18 Jan 2022

The Covid Nightmare (After D. H. Lawrence)

The Scream of Covid-19 
by Dee Tyndall (after Edvard Munch)
He had never known fear. But in England, during the coronavirus pandemic, he experienced an increasing sense of terror; not of catching the disease, but of being bullied by the malevolent spirit which arose amongst the mask-wearing, socially-distanced, lockdown-loving vaccine fanatics. 
From 2020 onwards, a form of criminal insanity seemed to possess authorities around the world, including the UK government led by a pathological liar and other bottom-dog members of a Cabinet prepared to terrorise and coerce the general public in the name of health and safety. 
The psychological pressure and daily propaganda - spread by a compliant media - was steadily applied in order to break the independent spirit of anyone who wouldn't toe the line and identify with the will of the majority; surrendering their reason and their rights as an individual. 
Clap for the NHS and get triple jabbed: this he steadfastly refused to do. His love of freedom (and an essentially contrarian nature) made him abide by his own feelings, come what may. It was not selfishness. Or libertarian sentimentality. It was a question of integrity: would he give in to mass hysteria or not?                
To be clear: he belonged to no group or cause and was not an anti-vaxxer. That is to say, he had no moral, political, or medical objection to vaccination. It was the bullying of those who exercised their right to withhold consent and defend bodily autonomy in the face of biopolitical pressure that he disliked and would never acquiesce in. But his feeling was something private and he didn't want to force his views on any other person.  
A potentially lethal respiratory virus rapidly spreading around the world is horrible enough. But what made the pandemic so intolerable was that in every country almost everyone lost their heads and any sense of perspective.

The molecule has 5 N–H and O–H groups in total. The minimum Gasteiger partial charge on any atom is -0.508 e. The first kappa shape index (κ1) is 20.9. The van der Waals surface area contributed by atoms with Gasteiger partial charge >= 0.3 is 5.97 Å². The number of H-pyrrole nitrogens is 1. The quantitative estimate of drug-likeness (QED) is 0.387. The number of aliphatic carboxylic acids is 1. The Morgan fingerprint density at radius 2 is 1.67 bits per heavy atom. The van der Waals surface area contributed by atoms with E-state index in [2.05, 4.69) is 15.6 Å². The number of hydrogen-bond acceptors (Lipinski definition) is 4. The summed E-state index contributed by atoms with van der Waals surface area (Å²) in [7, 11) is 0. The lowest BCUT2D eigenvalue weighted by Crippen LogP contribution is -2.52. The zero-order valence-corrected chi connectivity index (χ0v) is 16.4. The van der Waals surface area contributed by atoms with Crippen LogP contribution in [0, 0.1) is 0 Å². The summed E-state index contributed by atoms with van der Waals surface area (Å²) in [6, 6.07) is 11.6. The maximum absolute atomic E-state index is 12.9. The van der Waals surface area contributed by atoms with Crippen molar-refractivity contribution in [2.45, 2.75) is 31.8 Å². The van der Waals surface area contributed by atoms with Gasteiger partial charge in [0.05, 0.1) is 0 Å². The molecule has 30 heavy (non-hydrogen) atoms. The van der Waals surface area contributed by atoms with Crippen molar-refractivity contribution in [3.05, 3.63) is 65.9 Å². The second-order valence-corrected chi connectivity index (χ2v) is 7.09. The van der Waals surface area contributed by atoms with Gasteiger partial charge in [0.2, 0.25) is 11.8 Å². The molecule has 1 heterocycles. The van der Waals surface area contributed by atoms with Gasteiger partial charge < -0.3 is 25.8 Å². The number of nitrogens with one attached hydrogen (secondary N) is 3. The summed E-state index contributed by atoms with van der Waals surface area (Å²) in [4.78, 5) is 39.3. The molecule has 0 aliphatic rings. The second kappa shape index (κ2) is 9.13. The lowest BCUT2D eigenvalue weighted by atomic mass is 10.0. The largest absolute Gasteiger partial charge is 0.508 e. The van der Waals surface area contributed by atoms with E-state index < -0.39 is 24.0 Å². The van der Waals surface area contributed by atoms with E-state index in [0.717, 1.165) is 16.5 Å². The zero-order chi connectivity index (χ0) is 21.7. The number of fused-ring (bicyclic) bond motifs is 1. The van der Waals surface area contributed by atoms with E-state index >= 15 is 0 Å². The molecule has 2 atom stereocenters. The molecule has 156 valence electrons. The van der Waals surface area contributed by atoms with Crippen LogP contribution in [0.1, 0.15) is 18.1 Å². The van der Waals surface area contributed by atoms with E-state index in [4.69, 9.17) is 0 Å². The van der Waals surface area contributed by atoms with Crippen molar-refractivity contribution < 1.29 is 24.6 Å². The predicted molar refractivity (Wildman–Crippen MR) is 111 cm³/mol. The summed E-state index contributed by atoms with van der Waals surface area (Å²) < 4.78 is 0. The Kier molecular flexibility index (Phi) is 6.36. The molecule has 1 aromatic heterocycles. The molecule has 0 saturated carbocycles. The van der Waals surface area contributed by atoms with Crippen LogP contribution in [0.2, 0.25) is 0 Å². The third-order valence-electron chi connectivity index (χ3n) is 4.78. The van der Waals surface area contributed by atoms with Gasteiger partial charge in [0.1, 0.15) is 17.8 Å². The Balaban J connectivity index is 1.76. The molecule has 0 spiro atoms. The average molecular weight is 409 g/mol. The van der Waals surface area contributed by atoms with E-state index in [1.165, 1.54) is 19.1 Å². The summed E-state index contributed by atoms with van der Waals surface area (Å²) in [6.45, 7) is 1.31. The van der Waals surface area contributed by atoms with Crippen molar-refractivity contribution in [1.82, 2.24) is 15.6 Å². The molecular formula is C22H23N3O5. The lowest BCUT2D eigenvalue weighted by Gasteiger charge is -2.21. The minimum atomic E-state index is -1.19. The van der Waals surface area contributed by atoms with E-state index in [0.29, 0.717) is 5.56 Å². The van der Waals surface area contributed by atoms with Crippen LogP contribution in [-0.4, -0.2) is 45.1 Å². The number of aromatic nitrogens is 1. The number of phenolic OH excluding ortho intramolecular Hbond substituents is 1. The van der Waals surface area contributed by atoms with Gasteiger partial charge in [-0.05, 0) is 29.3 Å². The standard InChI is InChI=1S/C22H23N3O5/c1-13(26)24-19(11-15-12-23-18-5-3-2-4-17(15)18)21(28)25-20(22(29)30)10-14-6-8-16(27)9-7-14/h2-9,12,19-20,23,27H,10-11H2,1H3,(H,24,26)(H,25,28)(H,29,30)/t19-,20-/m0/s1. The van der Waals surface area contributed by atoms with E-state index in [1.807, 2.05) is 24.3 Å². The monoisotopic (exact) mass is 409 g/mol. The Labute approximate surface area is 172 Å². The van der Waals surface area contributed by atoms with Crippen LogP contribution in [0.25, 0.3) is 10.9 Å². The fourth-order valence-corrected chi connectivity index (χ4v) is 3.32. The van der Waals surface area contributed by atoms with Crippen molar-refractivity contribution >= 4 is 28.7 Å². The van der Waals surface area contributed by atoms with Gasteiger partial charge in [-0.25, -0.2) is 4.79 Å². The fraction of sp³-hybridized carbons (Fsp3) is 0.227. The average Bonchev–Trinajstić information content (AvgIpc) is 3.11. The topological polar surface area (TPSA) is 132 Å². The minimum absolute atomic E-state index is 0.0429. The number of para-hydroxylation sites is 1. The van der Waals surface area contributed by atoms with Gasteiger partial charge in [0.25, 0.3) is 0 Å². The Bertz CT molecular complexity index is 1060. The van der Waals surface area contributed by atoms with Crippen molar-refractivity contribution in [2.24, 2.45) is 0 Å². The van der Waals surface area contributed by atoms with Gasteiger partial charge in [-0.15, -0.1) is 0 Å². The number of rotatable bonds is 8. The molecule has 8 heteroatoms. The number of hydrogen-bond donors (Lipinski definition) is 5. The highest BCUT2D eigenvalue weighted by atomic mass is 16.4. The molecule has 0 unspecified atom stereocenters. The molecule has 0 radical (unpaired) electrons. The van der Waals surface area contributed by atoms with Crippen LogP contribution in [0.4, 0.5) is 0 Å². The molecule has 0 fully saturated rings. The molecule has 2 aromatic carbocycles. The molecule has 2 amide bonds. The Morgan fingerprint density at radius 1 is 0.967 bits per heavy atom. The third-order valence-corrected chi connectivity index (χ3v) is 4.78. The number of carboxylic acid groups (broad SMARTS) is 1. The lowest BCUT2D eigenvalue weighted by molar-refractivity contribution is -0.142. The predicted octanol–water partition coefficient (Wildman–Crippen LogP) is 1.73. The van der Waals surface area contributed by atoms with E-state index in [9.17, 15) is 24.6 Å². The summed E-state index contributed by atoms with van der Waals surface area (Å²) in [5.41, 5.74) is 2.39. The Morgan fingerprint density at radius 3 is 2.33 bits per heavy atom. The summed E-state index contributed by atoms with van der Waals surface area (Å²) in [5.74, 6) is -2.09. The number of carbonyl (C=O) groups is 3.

The English usually pride themselves on the fact that during a crisis they keep calm and carry on with life as usual: but not this time. This time practically everyone was caught up in the hysteria and swept along, disinclined to think or feel for themselves, frightened to speak up or speak out, and - it has to be admitted - perversely enjoying the experience. 
Some people fell ill. Some fell very ill. And some died. But the vast majority, their inner pride gone, just virtue signalled their way through the pandemic by demanding ever tighter restrictions on freedom, boasting of their vaccine status, and finger-wagging at those who showed the least trace of scepticism in the face of what we were being told about the virus. 
And now, as we begin to face up to a post-pandemic world and learn to live with Covid, there is a tremendous price to pay because we collectively lost our heads and, worse, lost too our inward, individual integrity. We should not have lost our heads: in a time of crisis, we need to act with greater care and greater courage, but also with a greater sense of calm. And perhaps too, greater kindness.      
Of course, superficially, people were kind: not least the nurses and voluntary staff at the vaccination centre where he had queued up in a mask and felt dejected and humiliated when told to stand here, go there, keep his distance, follow the markings on the floor, etc. Why was it nobody else seemed to mind?